PostPosted: Thu May 15, 2003 1:06 am    Post subject: just random thoughts.. Reply with quote

Just random thoughts here.. having dated and been involved with Filipinas i think she will miss her family immensily.. but will probably meet other Filipinas here in Korea..

Regarding her meeting Koreans.. I think that would be difficult.. and generally I don't find Koreans really openly hating or discrimating against non-white minorities contrary to popular opinion.. they probably won't have alot in common.. but anyhow, she'll probably want to hang out more with either you or make some filipina friends.. so doesn't really matter that much whether she gets on with korean people in general..

I do think its going to be burdensome though on both you and her.. particularly since its a temporary situation I would imagine.. plus if she hasn't been hardly anywhere outside of her small town.. sounds like things might be extra burdensome for you.. and she'll probably often be bored.. but you probably already know all of those things already going in to this..

As far as marriages go.. i've heard alot of marriage don't survive after living in Korea.. but i think it mostly applies to the temptations for white guys that drive their white wives crazy.. but since you've obviously lived in Taiwan and Philippines you will probably get beyond this fairly quickly.. particularly after Philippines where the women are more significantly more interested in a relationship..

Just curious.. how long were you living in the Philippines? and how long have you been married? hope those questions aren't too personal?
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blah



Joined: 08 May 2003
Location: Ulsan, Korea

PostPosted: Fri May 16, 2003 4:05 am    Post subject: Thanks for all the support Reply with quote

First I would like to thank everyone for the friendly and extremely insightful responses. I spent a year on a Taiwan forum (TEALIT), and was pretty disgusted at the amount of flaming going on. Simple grammatical errors were met with entire threads of bottled up hostility.

Tiger Beer, I don't find your questions too personal at all. I have spent, on and off, about two years in Phil. I originally came to do volunteer work with street kids, and that's when I met the lady who became my wife (no, she was not a street kid). We got married on Feb 5th of this year.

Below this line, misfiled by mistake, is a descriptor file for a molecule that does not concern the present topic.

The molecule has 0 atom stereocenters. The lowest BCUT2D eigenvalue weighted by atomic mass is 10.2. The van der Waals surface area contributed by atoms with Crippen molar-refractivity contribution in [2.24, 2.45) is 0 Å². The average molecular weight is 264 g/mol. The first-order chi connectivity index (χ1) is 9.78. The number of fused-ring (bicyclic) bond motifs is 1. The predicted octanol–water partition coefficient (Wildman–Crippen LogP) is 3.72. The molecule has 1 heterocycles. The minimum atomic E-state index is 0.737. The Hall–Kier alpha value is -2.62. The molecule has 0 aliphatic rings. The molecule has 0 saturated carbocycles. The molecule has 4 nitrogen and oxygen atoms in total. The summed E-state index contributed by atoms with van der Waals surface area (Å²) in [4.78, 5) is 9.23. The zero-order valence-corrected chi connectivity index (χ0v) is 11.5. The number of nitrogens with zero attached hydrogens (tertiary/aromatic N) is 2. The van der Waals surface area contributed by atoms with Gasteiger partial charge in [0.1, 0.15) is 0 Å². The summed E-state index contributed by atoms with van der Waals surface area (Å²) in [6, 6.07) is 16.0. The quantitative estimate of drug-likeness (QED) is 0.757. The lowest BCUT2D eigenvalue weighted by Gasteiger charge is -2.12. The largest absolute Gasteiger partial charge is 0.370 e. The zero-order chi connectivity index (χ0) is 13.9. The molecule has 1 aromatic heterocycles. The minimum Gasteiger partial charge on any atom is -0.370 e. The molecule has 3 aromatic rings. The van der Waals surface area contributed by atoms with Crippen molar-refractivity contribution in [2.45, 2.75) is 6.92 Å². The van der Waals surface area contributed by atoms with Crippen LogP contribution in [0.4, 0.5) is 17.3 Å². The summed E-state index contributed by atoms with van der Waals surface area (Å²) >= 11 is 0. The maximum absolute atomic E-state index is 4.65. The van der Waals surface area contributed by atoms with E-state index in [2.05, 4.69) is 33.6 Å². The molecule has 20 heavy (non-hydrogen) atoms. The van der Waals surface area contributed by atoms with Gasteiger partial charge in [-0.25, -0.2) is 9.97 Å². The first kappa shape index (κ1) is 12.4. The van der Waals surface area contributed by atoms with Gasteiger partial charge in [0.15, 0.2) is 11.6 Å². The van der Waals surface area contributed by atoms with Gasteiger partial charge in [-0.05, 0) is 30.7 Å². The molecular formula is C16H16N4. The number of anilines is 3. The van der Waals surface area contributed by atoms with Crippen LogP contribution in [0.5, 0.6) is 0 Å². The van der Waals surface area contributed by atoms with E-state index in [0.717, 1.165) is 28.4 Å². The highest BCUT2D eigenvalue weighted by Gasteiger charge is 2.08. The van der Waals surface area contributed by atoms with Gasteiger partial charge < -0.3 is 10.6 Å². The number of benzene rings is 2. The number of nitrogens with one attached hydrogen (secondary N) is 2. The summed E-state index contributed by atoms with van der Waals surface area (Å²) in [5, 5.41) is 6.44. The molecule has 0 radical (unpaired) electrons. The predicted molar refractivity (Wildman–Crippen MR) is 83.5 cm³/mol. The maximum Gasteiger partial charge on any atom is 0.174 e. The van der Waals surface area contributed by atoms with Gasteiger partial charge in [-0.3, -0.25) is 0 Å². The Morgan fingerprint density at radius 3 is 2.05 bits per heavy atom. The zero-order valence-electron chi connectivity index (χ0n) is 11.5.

Hank Scorpio, my wife is actually a Protestant and speaks Vasian, but the concerns you outline are, nevertheless, perfectly comparable. Not all of this is going to be an easy ride. My Taiwan experience left no doubt in my mind that Asians can be pretty prejudice, and Filipinos, for some reason, are often on the receiving end.

Due to circumstances beyond the scope of this posting, my wife has lived away from her family for quite some time, so she is more used to being away from them than the average Filipino -- although she does at least have relatives and close friends nearby.

The fact is that I am running out of money (job opportunities here are dismal), and I need to work again soon. Our choice is that she can come with me to Korea, or she can live here and I will send money for her support. We both hated being apart when I went to Taiwan, and we are both willing to try living in Korea for the sake of being together.

I totally agree that life would be easier for her if there was a Filipino community in the area we reside in. I am currently looking at a job in Ulsan. Does anyone know anything about the place? The good thing about it is that I would only have to be at work for 6 hours during each week day. I am currently corresponding with the teacher I would be replacing, and she reports that the director has always honored the contract.